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  • Author or Editor: Marie Plessz x
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Understanding not only differences in consumption but differences in how consumption changes presents a theoretical and empirical challenge. In this article, we draw on theories of practice, a life-course perspective and approaches in terms of tastes or dispositions to examine how food consumption changed after midlife in a large cohort of French adults aged from 50 to 75 years. We have been able to present a bird’s eye view of these practices, thanks to multiple correspondence analysis and a micro-level analysis of how individuals changed their food consumption as they aged, thanks to regression models. The first step summarised food consumption data into three modes of engagement with eating, related to prescriptions from the food market (eating as convenience), nutrition (health) and French cuisine (tradition). The second allowed us to examine how modes of engagement with eating were associated with individual characteristics (being a woman, having higher education), ageing and characteristics of participants’ living arrangements (living with children and/or a partner). In conclusion, the sociology of consumption may benefit from taking stock of both dispositional and contextual perspectives on the differences and dynamics of practice. Developing adequate methods, as we do here, is a promising way forward.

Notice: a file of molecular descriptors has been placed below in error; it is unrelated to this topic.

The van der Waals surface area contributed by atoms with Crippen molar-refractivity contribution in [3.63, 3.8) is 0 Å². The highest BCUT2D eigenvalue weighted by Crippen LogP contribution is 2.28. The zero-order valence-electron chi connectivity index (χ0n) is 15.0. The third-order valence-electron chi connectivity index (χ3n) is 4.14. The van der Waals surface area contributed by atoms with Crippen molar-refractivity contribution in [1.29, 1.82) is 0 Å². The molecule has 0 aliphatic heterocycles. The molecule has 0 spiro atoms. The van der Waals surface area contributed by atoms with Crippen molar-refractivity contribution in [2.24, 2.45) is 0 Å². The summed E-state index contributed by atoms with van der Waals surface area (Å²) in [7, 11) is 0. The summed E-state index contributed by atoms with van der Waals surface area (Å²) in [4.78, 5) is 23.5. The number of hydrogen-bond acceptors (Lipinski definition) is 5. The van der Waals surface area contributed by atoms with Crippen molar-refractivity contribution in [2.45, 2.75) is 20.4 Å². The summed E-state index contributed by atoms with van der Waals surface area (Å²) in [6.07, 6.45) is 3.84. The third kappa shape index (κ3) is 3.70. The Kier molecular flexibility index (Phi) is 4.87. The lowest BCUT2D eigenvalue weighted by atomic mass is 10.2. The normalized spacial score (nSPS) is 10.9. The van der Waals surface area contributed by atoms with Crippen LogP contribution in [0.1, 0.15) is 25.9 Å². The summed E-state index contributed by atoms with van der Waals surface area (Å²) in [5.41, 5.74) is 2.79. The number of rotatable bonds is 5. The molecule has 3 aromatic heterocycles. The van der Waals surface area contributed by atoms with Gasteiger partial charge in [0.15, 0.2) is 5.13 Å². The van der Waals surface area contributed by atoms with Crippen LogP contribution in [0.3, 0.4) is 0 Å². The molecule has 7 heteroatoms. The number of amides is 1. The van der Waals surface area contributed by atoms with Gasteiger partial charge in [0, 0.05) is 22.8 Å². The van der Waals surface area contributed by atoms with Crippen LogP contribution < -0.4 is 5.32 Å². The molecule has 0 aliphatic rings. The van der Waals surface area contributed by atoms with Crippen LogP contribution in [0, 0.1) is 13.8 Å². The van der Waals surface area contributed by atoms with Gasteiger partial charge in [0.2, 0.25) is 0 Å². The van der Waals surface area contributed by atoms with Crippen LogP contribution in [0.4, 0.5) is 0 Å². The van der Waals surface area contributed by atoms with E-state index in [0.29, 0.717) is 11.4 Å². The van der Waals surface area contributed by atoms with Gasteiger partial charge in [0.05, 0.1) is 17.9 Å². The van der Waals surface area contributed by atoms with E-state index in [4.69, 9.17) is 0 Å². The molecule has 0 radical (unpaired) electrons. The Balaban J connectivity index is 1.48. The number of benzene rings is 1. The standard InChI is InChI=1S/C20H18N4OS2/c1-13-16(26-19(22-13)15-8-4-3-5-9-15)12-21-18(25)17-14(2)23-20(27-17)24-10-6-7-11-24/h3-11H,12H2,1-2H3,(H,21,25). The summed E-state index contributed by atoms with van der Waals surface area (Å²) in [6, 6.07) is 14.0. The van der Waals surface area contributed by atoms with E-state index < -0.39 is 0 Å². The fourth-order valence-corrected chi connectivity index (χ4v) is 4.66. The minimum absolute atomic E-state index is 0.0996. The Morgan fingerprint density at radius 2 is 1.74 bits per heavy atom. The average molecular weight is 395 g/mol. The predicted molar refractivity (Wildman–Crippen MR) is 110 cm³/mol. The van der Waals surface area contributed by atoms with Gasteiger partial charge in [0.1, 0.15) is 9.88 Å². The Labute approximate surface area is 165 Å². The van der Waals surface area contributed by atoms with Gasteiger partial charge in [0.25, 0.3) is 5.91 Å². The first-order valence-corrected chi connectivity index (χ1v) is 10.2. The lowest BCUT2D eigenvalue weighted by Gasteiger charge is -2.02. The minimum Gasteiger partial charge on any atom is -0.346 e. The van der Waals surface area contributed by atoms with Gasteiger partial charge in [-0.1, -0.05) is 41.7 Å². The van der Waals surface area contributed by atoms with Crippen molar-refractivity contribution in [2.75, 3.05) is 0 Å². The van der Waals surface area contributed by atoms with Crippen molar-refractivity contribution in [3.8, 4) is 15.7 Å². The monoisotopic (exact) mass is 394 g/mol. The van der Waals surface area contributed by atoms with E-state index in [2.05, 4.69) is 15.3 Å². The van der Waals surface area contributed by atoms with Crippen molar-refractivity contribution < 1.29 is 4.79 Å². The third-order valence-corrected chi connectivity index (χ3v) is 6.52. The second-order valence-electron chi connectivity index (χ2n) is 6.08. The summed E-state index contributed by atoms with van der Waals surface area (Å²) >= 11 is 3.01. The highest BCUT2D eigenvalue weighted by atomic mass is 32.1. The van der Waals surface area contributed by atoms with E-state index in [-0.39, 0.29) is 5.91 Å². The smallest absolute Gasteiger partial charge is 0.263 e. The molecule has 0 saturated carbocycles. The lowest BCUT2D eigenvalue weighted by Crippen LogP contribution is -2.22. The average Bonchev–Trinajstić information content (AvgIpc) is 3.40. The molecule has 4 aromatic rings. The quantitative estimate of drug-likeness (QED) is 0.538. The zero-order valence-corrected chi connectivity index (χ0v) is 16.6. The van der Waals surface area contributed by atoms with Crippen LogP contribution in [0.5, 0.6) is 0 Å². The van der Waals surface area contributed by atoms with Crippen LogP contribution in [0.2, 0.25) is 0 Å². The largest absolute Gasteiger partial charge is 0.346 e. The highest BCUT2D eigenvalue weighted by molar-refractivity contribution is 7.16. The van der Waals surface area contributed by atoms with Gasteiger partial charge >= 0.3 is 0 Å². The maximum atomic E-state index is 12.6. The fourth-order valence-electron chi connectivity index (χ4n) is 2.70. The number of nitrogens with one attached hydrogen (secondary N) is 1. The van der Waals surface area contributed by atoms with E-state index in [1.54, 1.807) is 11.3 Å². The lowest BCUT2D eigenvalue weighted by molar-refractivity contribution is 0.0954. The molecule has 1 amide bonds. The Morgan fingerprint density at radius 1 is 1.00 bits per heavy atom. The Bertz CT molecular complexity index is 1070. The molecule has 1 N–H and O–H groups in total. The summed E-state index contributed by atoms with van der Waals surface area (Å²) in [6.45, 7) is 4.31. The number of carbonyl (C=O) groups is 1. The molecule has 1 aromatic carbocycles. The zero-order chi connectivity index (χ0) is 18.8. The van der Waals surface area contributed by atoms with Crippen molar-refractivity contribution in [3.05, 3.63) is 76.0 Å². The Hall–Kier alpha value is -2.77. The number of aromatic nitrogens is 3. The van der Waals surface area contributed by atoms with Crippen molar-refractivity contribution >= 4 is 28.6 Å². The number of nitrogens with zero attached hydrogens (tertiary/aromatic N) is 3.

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Intersectionality is a concept that has received little attention in scholarship on consumption, despite its significant relevance. Marie Plessz and Stefan Wahlen organised a roundtable held at the European Sociological Association (ESA) Consumption research network (RN5) interim meeting, 2 September 2022, in Oslo. This is a summarised and edited transcript of this roundtable discussion. As such, it advances the conceptual lens of intersectionality applied to (food) consumption studies and critically assesses possible future avenues of research that build on existing approaches. It first discusses the role of social and political positions that might be considered intersectionally, to then outline central characteristics as well as empirical strategies when investigating food. This transcript also showcases a possible novel format that is welcomed in the journal Consumption and Society.

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